While the important role of information literacy instruction as a central service in academic libraries is well observed in scholarly literature, there has been little examination of the impact of the rapid increase of instructional duties on practicing librarians, whose traditional instruction duties have expanded or whose positions have not traditionally required leading a classroom. The study in this chapter explores librarians’ perceptions of the impact that increased instruction tasks have had on their day-to-day and long-term goals, perceptions of the support they receive in performing their instructional duties, and what types of instruction training they have received throughout their career. The ways in which the addition of instruction duties for librarians have been perceived by the librarians themselves as they strive to increase support for instructional services without impacting the library’s ability to continue to perform traditional public and technical services functions is discussed as a marker of the future needs of the field and the necessity of recognizing professional strain.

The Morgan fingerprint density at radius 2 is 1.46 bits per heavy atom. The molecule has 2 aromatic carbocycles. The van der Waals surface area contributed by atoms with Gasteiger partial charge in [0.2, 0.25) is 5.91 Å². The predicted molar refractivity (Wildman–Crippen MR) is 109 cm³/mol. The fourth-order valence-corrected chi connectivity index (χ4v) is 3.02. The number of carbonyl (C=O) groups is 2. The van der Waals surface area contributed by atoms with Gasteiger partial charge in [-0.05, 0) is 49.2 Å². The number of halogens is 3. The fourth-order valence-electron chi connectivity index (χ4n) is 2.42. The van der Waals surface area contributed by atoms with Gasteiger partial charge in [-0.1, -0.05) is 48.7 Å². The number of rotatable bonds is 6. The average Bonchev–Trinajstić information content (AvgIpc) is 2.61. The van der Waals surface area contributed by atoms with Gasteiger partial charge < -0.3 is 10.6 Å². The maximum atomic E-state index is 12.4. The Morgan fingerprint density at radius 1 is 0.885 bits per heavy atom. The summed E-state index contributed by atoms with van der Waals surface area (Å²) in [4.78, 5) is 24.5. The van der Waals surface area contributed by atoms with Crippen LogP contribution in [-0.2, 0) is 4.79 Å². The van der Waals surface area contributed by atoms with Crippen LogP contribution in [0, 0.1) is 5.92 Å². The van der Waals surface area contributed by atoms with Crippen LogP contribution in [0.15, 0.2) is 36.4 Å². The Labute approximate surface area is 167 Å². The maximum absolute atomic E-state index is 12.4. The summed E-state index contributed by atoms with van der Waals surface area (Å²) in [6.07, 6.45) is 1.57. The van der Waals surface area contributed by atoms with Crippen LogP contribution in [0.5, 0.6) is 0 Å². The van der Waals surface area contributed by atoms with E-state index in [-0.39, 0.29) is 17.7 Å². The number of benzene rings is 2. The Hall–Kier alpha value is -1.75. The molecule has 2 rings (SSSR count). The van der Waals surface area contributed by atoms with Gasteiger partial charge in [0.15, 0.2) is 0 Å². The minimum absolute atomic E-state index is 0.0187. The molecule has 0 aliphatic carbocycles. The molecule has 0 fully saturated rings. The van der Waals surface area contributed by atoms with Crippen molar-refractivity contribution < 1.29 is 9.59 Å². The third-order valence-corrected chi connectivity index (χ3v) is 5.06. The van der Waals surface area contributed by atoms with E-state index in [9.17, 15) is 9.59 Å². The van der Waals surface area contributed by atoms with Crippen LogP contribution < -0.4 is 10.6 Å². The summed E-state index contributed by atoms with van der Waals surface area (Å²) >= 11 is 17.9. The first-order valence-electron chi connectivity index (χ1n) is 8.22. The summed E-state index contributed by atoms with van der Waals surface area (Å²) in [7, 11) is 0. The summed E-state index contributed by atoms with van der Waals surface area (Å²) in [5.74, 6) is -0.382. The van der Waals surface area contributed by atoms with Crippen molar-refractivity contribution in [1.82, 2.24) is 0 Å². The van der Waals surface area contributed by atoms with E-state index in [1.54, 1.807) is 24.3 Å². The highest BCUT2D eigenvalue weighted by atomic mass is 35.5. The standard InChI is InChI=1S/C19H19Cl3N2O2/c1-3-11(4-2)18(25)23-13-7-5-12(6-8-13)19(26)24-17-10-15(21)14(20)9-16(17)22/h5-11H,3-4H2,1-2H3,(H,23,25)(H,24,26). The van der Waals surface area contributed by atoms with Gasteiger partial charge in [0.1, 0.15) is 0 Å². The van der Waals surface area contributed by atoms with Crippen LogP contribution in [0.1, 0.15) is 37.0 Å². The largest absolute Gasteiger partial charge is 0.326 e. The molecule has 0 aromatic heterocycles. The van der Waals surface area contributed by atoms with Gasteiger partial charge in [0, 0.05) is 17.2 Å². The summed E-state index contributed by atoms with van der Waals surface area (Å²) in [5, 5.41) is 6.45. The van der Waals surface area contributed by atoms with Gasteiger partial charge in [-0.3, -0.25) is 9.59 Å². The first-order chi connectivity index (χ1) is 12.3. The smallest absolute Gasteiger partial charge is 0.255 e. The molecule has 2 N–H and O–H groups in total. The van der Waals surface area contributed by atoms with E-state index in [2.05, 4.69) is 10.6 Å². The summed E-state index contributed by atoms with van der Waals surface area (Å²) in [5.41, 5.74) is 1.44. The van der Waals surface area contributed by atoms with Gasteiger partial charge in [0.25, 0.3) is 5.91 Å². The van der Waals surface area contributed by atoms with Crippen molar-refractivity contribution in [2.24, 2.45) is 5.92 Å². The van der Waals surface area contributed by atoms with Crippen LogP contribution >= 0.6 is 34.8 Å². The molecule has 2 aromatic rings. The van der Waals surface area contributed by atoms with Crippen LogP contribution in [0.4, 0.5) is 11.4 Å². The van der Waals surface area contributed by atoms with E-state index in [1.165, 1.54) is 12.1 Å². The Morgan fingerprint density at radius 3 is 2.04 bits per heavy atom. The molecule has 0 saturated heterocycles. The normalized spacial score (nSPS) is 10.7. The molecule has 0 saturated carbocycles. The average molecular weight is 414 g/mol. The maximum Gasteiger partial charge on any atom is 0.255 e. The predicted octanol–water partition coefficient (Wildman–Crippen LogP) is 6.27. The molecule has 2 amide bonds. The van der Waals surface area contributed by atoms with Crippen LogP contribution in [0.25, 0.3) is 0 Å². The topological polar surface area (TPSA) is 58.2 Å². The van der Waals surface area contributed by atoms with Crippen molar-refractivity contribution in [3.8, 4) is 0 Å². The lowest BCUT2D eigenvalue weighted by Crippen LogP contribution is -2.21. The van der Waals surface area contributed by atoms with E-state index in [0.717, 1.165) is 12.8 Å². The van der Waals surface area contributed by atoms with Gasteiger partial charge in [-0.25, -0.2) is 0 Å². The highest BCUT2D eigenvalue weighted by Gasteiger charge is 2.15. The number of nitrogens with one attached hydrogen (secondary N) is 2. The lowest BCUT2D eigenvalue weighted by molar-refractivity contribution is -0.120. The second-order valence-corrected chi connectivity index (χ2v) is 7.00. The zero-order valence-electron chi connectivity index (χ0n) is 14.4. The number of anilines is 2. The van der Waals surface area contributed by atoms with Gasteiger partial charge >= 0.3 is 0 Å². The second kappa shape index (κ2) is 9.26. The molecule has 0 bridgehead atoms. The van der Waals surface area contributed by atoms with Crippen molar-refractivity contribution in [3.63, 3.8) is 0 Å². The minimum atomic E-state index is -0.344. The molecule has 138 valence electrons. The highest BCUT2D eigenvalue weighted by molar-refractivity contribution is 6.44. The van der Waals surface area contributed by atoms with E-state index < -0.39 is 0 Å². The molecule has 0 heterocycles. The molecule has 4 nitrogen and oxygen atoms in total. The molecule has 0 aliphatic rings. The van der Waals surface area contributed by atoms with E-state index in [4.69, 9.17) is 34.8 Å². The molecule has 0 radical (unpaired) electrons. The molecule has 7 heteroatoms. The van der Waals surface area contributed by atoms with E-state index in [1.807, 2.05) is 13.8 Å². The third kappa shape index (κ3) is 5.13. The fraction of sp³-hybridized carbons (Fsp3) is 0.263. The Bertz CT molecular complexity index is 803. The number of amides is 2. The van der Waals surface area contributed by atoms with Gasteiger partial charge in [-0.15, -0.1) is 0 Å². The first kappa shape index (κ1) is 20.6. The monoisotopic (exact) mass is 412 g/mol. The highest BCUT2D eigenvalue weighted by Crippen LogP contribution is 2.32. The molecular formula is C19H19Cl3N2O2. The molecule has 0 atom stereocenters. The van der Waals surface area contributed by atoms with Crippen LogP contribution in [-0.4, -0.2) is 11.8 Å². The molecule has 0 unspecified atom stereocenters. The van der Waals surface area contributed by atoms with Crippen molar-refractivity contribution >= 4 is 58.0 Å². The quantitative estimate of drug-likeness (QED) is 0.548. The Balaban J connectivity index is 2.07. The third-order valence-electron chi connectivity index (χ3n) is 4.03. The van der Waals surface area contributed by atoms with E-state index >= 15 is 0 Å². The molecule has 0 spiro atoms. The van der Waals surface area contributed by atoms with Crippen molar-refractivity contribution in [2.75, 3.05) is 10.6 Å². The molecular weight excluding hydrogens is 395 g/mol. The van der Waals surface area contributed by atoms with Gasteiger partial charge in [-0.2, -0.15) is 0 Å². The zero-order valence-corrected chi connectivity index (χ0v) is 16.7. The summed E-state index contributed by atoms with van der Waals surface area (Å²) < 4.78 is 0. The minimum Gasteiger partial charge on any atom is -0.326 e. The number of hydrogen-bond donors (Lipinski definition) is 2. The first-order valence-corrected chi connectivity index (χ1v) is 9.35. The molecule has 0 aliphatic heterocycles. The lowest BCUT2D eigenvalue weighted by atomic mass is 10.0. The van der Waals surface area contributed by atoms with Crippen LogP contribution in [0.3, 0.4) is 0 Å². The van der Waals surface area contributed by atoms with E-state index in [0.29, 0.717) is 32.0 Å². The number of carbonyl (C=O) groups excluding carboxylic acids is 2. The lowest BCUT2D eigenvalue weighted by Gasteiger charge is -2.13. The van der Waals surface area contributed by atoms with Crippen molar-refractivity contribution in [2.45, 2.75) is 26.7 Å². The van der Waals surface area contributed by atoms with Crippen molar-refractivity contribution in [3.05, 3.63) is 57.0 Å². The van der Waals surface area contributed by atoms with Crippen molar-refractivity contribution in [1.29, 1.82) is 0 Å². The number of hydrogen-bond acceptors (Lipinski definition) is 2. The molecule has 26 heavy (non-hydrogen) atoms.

Brennan, D. and Davidson, M.E. (2018), "“Other Duties as Assigned”: Academic Librarians’ Perceptions of the Impact of Instructional Tasks", Challenging the “Jacks of All Trades but Masters of None” Librarian Syndrome (Advances in Library Administration and Organization, Vol. 39), Emerald Publishing Limited, Bingley, pp. 133-184. https://doi.org/10.1108/S0732-067120180000039010
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